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A framework for siting and dispatch of emerging energy resources to realize environmental health benefits: Case study on peaker power plant displacement

July 7, 2016
Elena Krieger, PhD, Joan Casey, PhD, Seth Shonkoff, PhD

Published in Energy Policy, Vol. 96, September 2016, p. 302-313

 

Dr. Elena Krieger, Dr. Joan Casey, and Dr. Seth Shonkoff present a case study of California peaker plants, and highlight the environmental and air quality benefits of replacing these infrequently-used plants with emerging energy technologies. These could include demand response, on-site renewable generation, energy storage recharged with natural gas, and energy storage recharged with renewables, or with a combination of natural gas and renewables.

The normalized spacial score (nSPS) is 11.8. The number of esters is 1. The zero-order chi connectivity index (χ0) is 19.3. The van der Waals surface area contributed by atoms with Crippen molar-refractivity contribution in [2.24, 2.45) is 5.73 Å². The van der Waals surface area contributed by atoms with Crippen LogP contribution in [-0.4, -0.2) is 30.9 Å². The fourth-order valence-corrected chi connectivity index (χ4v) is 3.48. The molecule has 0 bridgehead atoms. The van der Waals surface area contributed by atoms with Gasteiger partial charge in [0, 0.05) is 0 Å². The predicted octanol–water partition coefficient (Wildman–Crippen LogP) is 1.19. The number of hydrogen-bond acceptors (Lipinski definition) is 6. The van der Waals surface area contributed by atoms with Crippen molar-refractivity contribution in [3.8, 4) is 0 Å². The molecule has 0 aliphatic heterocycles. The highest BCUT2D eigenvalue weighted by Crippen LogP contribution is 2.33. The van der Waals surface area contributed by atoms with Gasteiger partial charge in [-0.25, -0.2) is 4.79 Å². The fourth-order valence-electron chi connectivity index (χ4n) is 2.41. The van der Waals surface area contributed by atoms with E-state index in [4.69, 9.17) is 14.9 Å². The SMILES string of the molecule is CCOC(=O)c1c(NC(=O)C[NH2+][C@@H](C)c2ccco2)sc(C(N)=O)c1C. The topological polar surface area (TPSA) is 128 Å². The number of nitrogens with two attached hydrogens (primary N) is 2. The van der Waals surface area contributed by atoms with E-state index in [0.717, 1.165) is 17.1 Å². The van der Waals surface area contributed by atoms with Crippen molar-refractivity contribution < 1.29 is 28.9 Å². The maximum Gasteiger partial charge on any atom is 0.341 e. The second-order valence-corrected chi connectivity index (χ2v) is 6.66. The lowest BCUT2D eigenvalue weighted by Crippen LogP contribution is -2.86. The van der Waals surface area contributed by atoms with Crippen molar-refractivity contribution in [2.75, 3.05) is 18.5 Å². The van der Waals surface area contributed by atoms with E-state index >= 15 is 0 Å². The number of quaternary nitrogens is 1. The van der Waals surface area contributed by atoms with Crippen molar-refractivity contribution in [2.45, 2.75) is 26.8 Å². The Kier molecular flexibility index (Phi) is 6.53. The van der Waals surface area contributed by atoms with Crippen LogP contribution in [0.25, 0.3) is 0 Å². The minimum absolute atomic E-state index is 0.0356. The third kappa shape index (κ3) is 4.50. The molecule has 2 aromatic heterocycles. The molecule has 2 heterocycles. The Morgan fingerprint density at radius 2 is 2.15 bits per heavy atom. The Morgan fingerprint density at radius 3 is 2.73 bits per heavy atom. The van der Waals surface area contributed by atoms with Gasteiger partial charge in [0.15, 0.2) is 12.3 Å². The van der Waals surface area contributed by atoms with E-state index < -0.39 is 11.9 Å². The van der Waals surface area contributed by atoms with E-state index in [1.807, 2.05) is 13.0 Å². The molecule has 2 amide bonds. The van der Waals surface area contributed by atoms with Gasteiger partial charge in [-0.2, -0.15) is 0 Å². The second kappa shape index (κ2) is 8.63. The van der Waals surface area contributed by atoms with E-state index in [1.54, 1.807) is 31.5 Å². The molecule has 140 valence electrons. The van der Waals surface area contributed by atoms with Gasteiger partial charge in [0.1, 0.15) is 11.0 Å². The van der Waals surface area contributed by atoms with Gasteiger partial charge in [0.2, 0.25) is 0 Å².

The study also presents policy recommendations for how energy commissions, air resource boards, and utilities can collaborate to use local climate and air quality data as a signal to dispatch energy from clean sources when air quality is projected to be at unhealthy levels. 

 

If grid operators can predict poor air quality around the time of peak demand, it could also follow a similar protocol for dispatching low- or non-emitting sources during that time. In other regions of the country where the most polluting electricity sources are coal plants or other non-peak generation, a different combination of technologies may be most useful to avoid these emissions at times of poor air quality.

 

In practice, this policy can improve air quality and the public health of burdened communities living near power plants.

 

 

Click here to access paper online.

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